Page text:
7. The participants would be honest when answering the questions on the instruments.
Research Questions and Hypothesis
During the process of this study, the answers to three key questions regarding the relationship between perceived barriers and prostate-screening patterns among African American men in upstate South Carolina were sought:
1. What are the perceived barriers to prostate-cancer screening among African American men?
2. Is there a relationship between selected demographics (age, education, income, health insurance, knowledge of prostate-cancer screening) and perceived barriers?
3. What is the relationship between perceived barriers and the likelihood of future participation in prostate-cancer screening among African American men?
Today in the United States, prostate cancer remains a significant problem among African American men. Research has shown that African American men have a higher incidence and mortality rate for prostate cancer. According to the ACS, one of the ways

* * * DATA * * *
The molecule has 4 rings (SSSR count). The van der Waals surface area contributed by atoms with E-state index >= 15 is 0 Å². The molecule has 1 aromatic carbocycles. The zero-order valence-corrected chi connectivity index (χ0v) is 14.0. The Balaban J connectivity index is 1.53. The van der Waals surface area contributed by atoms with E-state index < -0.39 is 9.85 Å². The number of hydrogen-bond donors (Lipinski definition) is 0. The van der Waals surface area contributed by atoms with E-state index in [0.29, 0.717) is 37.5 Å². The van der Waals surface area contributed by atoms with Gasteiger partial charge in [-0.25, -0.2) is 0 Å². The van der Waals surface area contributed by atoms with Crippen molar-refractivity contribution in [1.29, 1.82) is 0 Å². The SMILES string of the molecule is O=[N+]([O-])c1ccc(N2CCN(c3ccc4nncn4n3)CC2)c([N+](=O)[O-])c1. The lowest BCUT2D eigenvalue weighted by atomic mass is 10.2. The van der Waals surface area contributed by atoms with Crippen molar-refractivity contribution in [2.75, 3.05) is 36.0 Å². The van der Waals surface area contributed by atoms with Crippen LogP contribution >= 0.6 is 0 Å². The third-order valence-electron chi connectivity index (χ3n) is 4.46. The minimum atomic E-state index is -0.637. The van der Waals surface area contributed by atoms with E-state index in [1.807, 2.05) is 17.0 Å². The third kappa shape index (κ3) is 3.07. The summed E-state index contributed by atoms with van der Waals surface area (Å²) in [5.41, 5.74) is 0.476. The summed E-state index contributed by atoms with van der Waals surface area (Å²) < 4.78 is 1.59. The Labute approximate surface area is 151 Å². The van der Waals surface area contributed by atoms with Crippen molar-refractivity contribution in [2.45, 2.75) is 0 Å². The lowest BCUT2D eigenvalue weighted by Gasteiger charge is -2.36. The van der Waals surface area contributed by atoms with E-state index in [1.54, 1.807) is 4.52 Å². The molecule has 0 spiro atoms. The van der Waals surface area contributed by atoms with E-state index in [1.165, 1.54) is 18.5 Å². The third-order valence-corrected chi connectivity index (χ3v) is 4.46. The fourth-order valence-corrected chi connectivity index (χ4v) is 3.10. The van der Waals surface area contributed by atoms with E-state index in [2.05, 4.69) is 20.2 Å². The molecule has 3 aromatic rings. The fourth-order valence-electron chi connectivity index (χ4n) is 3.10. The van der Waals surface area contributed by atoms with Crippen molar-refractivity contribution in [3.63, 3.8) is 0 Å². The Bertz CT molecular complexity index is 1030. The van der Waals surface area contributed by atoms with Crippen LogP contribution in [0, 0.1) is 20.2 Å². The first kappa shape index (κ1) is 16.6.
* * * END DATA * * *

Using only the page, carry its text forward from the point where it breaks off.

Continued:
to decrease the mortality rate from prostate cancer in this population is to implement early screening practices with a DRE and PSA test. The goal of the DRE and PSA is to detect prostate cancer early in the localized stages rather than waiting until the condition has advanced and increased the risk of mortality. Exploring the variables that hinder participation in prostate-cancer screening among African American men is essential to promoting early detection practices and decreasing mortality rates for the disease. Therefore, the goal of this study was to investigate the relationship between perceived barriers and participation in prostate-cancer screening among African American men. The HBM was used as the theoretical framework. To develop better targeted, more efficient interventions for prostate cancer, new research paradigms are needed. The results may raise health care professional’s awareness about the importance of exploring perceived barriers regarding prostate-cancer screening practices.